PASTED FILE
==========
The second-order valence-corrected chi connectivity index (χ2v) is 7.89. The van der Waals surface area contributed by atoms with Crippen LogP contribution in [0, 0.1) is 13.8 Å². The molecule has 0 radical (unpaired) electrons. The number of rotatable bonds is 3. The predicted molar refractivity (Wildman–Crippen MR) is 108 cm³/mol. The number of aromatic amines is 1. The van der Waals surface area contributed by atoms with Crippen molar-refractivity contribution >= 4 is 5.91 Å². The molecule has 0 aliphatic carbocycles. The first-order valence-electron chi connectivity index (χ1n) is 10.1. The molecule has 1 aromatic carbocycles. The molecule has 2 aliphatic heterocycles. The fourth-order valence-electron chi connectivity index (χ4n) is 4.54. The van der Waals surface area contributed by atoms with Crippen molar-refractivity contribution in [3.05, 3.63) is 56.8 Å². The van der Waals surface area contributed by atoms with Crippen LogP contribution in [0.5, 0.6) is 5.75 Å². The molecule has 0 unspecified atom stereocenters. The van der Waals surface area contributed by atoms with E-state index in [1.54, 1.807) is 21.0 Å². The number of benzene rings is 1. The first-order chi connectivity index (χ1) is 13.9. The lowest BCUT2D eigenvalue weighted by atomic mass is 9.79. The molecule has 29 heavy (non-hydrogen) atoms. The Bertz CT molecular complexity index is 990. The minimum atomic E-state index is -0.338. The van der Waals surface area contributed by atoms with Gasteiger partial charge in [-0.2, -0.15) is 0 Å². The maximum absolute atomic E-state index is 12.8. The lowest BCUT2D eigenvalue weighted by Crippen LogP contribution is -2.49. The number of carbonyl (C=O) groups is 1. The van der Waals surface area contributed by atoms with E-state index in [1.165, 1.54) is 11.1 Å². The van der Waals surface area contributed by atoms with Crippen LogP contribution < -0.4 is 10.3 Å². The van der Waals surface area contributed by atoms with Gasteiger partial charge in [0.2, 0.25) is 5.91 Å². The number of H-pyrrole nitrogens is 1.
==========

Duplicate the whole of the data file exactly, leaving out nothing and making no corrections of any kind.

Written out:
The second-order valence-corrected chi connectivity index (χ2v) is 7.89. The van der Waals surface area contributed by atoms with Crippen LogP contribution in [0, 0.1) is 13.8 Å². The molecule has 0 radical (unpaired) electrons. The number of rotatable bonds is 3. The predicted molar refractivity (Wildman–Crippen MR) is 108 cm³/mol. The number of aromatic amines is 1. The van der Waals surface area contributed by atoms with Crippen molar-refractivity contribution >= 4 is 5.91 Å². The molecule has 0 aliphatic carbocycles. The first-order valence-electron chi connectivity index (χ1n) is 10.1. The molecule has 1 aromatic carbocycles. The molecule has 2 aliphatic heterocycles. The fourth-order valence-electron chi connectivity index (χ4n) is 4.54. The van der Waals surface area contributed by atoms with Crippen molar-refractivity contribution in [3.05, 3.63) is 56.8 Å². The van der Waals surface area contributed by atoms with Crippen LogP contribution in [0.5, 0.6) is 5.75 Å². The molecule has 0 unspecified atom stereocenters. The van der Waals surface area contributed by atoms with E-state index in [1.54, 1.807) is 21.0 Å². The number of benzene rings is 1. The first-order chi connectivity index (χ1) is 13.9. The lowest BCUT2D eigenvalue weighted by atomic mass is 9.79. The molecule has 29 heavy (non-hydrogen) atoms. The Bertz CT molecular complexity index is 990. The minimum atomic E-state index is -0.338. The van der Waals surface area contributed by atoms with Gasteiger partial charge in [-0.2, -0.15) is 0 Å². The maximum absolute atomic E-state index is 12.8. The lowest BCUT2D eigenvalue weighted by Crippen LogP contribution is -2.49. The number of carbonyl (C=O) groups is 1. The van der Waals surface area contributed by atoms with E-state index in [1.165, 1.54) is 11.1 Å². The van der Waals surface area contributed by atoms with Crippen LogP contribution < -0.4 is 10.3 Å². The van der Waals surface area contributed by atoms with Gasteiger partial charge in [0.2, 0.25) is 5.91 Å². The number of H-pyrrole nitrogens is 1.